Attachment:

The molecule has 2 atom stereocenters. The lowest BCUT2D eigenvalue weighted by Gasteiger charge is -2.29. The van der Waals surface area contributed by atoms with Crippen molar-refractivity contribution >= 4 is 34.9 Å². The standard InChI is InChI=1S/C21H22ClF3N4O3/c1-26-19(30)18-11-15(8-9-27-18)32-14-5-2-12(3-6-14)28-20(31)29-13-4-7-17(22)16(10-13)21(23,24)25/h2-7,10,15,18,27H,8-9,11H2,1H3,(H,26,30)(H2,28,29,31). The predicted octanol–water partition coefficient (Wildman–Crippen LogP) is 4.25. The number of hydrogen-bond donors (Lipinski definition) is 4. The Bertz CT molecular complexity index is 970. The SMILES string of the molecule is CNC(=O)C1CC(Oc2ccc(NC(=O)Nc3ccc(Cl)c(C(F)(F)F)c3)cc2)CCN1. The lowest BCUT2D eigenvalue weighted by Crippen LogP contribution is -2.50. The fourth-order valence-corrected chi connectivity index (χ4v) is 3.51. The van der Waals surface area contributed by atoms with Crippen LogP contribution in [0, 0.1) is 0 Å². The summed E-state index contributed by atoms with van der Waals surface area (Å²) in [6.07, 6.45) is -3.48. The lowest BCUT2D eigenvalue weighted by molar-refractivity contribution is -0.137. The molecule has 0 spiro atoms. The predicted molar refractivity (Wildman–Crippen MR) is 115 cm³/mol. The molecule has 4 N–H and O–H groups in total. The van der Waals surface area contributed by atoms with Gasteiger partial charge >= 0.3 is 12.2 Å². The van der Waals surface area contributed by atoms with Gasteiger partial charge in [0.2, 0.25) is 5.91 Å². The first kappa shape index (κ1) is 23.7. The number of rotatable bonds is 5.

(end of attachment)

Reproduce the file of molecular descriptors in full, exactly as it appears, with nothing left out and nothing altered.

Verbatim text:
The molecule has 2 atom stereocenters. The lowest BCUT2D eigenvalue weighted by Gasteiger charge is -2.29. The van der Waals surface area contributed by atoms with Crippen molar-refractivity contribution >= 4 is 34.9 Å². The standard InChI is InChI=1S/C21H22ClF3N4O3/c1-26-19(30)18-11-15(8-9-27-18)32-14-5-2-12(3-6-14)28-20(31)29-13-4-7-17(22)16(10-13)21(23,24)25/h2-7,10,15,18,27H,8-9,11H2,1H3,(H,26,30)(H2,28,29,31). The predicted octanol–water partition coefficient (Wildman–Crippen LogP) is 4.25. The number of hydrogen-bond donors (Lipinski definition) is 4. The Bertz CT molecular complexity index is 970. The SMILES string of the molecule is CNC(=O)C1CC(Oc2ccc(NC(=O)Nc3ccc(Cl)c(C(F)(F)F)c3)cc2)CCN1. The lowest BCUT2D eigenvalue weighted by Crippen LogP contribution is -2.50. The fourth-order valence-corrected chi connectivity index (χ4v) is 3.51. The van der Waals surface area contributed by atoms with Crippen LogP contribution in [0, 0.1) is 0 Å². The summed E-state index contributed by atoms with van der Waals surface area (Å²) in [6.07, 6.45) is -3.48. The lowest BCUT2D eigenvalue weighted by molar-refractivity contribution is -0.137. The molecule has 0 spiro atoms. The predicted molar refractivity (Wildman–Crippen MR) is 115 cm³/mol. The molecule has 4 N–H and O–H groups in total. The van der Waals surface area contributed by atoms with Gasteiger partial charge >= 0.3 is 12.2 Å². The van der Waals surface area contributed by atoms with Gasteiger partial charge in [0.2, 0.25) is 5.91 Å². The first kappa shape index (κ1) is 23.7. The number of rotatable bonds is 5.